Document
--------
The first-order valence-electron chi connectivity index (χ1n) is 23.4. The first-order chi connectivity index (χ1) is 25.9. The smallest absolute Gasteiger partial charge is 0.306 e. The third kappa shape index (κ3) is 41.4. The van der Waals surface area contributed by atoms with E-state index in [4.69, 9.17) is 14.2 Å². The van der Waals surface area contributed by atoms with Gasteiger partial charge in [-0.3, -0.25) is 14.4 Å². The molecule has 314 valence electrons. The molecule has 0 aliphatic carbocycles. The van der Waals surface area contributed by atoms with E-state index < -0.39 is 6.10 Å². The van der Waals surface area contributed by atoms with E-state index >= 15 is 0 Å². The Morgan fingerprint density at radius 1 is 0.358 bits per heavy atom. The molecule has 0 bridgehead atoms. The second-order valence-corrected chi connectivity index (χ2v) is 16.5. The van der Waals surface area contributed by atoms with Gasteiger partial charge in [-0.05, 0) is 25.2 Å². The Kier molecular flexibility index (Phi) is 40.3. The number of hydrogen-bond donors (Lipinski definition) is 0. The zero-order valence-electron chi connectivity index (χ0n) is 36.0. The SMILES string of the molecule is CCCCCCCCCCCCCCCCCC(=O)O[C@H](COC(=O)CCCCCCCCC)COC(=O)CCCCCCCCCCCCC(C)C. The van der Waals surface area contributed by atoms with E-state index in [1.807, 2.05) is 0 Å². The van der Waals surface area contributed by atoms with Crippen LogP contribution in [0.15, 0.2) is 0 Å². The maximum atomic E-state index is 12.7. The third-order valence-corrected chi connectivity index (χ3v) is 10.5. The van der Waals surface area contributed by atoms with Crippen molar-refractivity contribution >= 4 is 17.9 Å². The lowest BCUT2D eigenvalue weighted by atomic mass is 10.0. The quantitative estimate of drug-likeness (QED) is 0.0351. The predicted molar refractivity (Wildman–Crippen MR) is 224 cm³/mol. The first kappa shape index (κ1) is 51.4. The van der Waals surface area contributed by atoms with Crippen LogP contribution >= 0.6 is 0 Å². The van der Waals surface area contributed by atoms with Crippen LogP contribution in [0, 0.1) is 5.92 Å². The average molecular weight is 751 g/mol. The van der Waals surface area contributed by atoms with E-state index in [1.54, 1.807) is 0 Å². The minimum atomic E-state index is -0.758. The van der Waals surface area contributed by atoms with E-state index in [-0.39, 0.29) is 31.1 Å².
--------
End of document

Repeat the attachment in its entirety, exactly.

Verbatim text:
The first-order valence-electron chi connectivity index (χ1n) is 23.4. The first-order chi connectivity index (χ1) is 25.9. The smallest absolute Gasteiger partial charge is 0.306 e. The third kappa shape index (κ3) is 41.4. The van der Waals surface area contributed by atoms with E-state index in [4.69, 9.17) is 14.2 Å². The van der Waals surface area contributed by atoms with Gasteiger partial charge in [-0.3, -0.25) is 14.4 Å². The molecule has 314 valence electrons. The molecule has 0 aliphatic carbocycles. The van der Waals surface area contributed by atoms with E-state index < -0.39 is 6.10 Å². The van der Waals surface area contributed by atoms with E-state index >= 15 is 0 Å². The Morgan fingerprint density at radius 1 is 0.358 bits per heavy atom. The molecule has 0 bridgehead atoms. The second-order valence-corrected chi connectivity index (χ2v) is 16.5. The van der Waals surface area contributed by atoms with Gasteiger partial charge in [-0.05, 0) is 25.2 Å². The Kier molecular flexibility index (Phi) is 40.3. The number of hydrogen-bond donors (Lipinski definition) is 0. The zero-order valence-electron chi connectivity index (χ0n) is 36.0. The SMILES string of the molecule is CCCCCCCCCCCCCCCCCC(=O)O[C@H](COC(=O)CCCCCCCCC)COC(=O)CCCCCCCCCCCCC(C)C. The van der Waals surface area contributed by atoms with E-state index in [1.807, 2.05) is 0 Å². The van der Waals surface area contributed by atoms with Crippen LogP contribution in [0.15, 0.2) is 0 Å². The maximum atomic E-state index is 12.7. The third-order valence-corrected chi connectivity index (χ3v) is 10.5. The van der Waals surface area contributed by atoms with Crippen molar-refractivity contribution >= 4 is 17.9 Å². The lowest BCUT2D eigenvalue weighted by atomic mass is 10.0. The quantitative estimate of drug-likeness (QED) is 0.0351. The predicted molar refractivity (Wildman–Crippen MR) is 224 cm³/mol. The first kappa shape index (κ1) is 51.4. The van der Waals surface area contributed by atoms with Crippen LogP contribution >= 0.6 is 0 Å². The van der Waals surface area contributed by atoms with Crippen LogP contribution in [0, 0.1) is 5.92 Å². The average molecular weight is 751 g/mol. The van der Waals surface area contributed by atoms with E-state index in [1.54, 1.807) is 0 Å². The minimum atomic E-state index is -0.758. The van der Waals surface area contributed by atoms with E-state index in [-0.39, 0.29) is 31.1 Å².